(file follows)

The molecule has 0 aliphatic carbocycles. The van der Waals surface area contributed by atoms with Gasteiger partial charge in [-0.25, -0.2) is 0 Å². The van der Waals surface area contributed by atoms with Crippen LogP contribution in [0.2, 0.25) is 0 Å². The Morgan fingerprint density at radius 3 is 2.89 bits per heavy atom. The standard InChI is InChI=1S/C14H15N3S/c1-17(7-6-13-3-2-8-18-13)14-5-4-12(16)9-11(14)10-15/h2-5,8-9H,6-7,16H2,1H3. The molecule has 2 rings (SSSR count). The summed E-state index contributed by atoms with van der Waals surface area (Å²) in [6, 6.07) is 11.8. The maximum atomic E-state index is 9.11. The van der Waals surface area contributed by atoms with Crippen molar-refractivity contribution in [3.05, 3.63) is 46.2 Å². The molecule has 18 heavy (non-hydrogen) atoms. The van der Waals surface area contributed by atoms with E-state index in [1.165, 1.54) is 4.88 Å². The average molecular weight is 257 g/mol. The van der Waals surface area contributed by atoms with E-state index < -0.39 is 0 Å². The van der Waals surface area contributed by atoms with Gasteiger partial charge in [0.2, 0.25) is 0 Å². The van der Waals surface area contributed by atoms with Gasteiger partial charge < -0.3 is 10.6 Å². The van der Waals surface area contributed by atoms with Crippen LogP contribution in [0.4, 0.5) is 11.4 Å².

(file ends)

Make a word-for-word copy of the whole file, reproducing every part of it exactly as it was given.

The molecule has 0 aliphatic carbocycles. The van der Waals surface area contributed by atoms with Gasteiger partial charge in [-0.25, -0.2) is 0 Å². The van der Waals surface area contributed by atoms with Crippen LogP contribution in [0.2, 0.25) is 0 Å². The Morgan fingerprint density at radius 3 is 2.89 bits per heavy atom. The standard InChI is InChI=1S/C14H15N3S/c1-17(7-6-13-3-2-8-18-13)14-5-4-12(16)9-11(14)10-15/h2-5,8-9H,6-7,16H2,1H3. The molecule has 2 rings (SSSR count). The summed E-state index contributed by atoms with van der Waals surface area (Å²) in [6, 6.07) is 11.8. The maximum atomic E-state index is 9.11. The van der Waals surface area contributed by atoms with Crippen molar-refractivity contribution in [3.05, 3.63) is 46.2 Å². The molecule has 18 heavy (non-hydrogen) atoms. The van der Waals surface area contributed by atoms with E-state index in [1.165, 1.54) is 4.88 Å². The average molecular weight is 257 g/mol. The van der Waals surface area contributed by atoms with E-state index < -0.39 is 0 Å². The van der Waals surface area contributed by atoms with Gasteiger partial charge in [0.2, 0.25) is 0 Å². The van der Waals surface area contributed by atoms with Gasteiger partial charge < -0.3 is 10.6 Å². The van der Waals surface area contributed by atoms with Crippen LogP contribution in [0.4, 0.5) is 11.4 Å².